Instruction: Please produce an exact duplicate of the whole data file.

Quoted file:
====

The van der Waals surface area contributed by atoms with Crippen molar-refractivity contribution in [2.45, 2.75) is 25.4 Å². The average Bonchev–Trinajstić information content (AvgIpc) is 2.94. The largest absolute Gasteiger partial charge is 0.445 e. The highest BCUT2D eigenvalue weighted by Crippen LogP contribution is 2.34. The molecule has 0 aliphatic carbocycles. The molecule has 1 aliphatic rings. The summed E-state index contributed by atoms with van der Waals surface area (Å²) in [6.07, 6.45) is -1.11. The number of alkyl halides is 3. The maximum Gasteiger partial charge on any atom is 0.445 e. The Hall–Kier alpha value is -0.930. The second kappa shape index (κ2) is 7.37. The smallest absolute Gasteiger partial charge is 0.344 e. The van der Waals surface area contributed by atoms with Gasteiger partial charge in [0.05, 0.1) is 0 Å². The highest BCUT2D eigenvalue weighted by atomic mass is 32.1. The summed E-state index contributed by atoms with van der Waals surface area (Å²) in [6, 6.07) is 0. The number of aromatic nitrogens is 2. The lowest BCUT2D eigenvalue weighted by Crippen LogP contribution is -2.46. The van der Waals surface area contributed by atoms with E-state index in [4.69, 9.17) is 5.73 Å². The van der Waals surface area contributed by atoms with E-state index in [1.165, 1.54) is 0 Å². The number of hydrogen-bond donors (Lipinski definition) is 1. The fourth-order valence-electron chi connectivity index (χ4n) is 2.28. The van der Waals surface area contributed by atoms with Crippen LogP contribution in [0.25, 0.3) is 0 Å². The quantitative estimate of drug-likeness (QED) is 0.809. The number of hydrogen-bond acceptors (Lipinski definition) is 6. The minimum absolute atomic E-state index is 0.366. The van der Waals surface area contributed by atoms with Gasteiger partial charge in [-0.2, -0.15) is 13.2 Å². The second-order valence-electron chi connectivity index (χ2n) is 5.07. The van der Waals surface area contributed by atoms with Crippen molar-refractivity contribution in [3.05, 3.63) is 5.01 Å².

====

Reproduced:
The van der Waals surface area contributed by atoms with Crippen molar-refractivity contribution in [2.45, 2.75) is 25.4 Å². The average Bonchev–Trinajstić information content (AvgIpc) is 2.94. The largest absolute Gasteiger partial charge is 0.445 e. The highest BCUT2D eigenvalue weighted by Crippen LogP contribution is 2.34. The molecule has 0 aliphatic carbocycles. The molecule has 1 aliphatic rings. The summed E-state index contributed by atoms with van der Waals surface area (Å²) in [6.07, 6.45) is -1.11. The number of alkyl halides is 3. The maximum Gasteiger partial charge on any atom is 0.445 e. The Hall–Kier alpha value is -0.930. The second kappa shape index (κ2) is 7.37. The smallest absolute Gasteiger partial charge is 0.344 e. The van der Waals surface area contributed by atoms with Gasteiger partial charge in [0.05, 0.1) is 0 Å². The highest BCUT2D eigenvalue weighted by atomic mass is 32.1. The summed E-state index contributed by atoms with van der Waals surface area (Å²) in [6, 6.07) is 0. The number of aromatic nitrogens is 2. The lowest BCUT2D eigenvalue weighted by Crippen LogP contribution is -2.46. The van der Waals surface area contributed by atoms with E-state index in [4.69, 9.17) is 5.73 Å². The van der Waals surface area contributed by atoms with E-state index in [1.165, 1.54) is 0 Å². The number of hydrogen-bond donors (Lipinski definition) is 1. The fourth-order valence-electron chi connectivity index (χ4n) is 2.28. The van der Waals surface area contributed by atoms with Crippen LogP contribution in [0.25, 0.3) is 0 Å². The quantitative estimate of drug-likeness (QED) is 0.809. The number of hydrogen-bond acceptors (Lipinski definition) is 6. The minimum absolute atomic E-state index is 0.366. The van der Waals surface area contributed by atoms with Gasteiger partial charge in [-0.2, -0.15) is 13.2 Å². The second-order valence-electron chi connectivity index (χ2n) is 5.07. The van der Waals surface area contributed by atoms with Crippen molar-refractivity contribution in [3.05, 3.63) is 5.01 Å².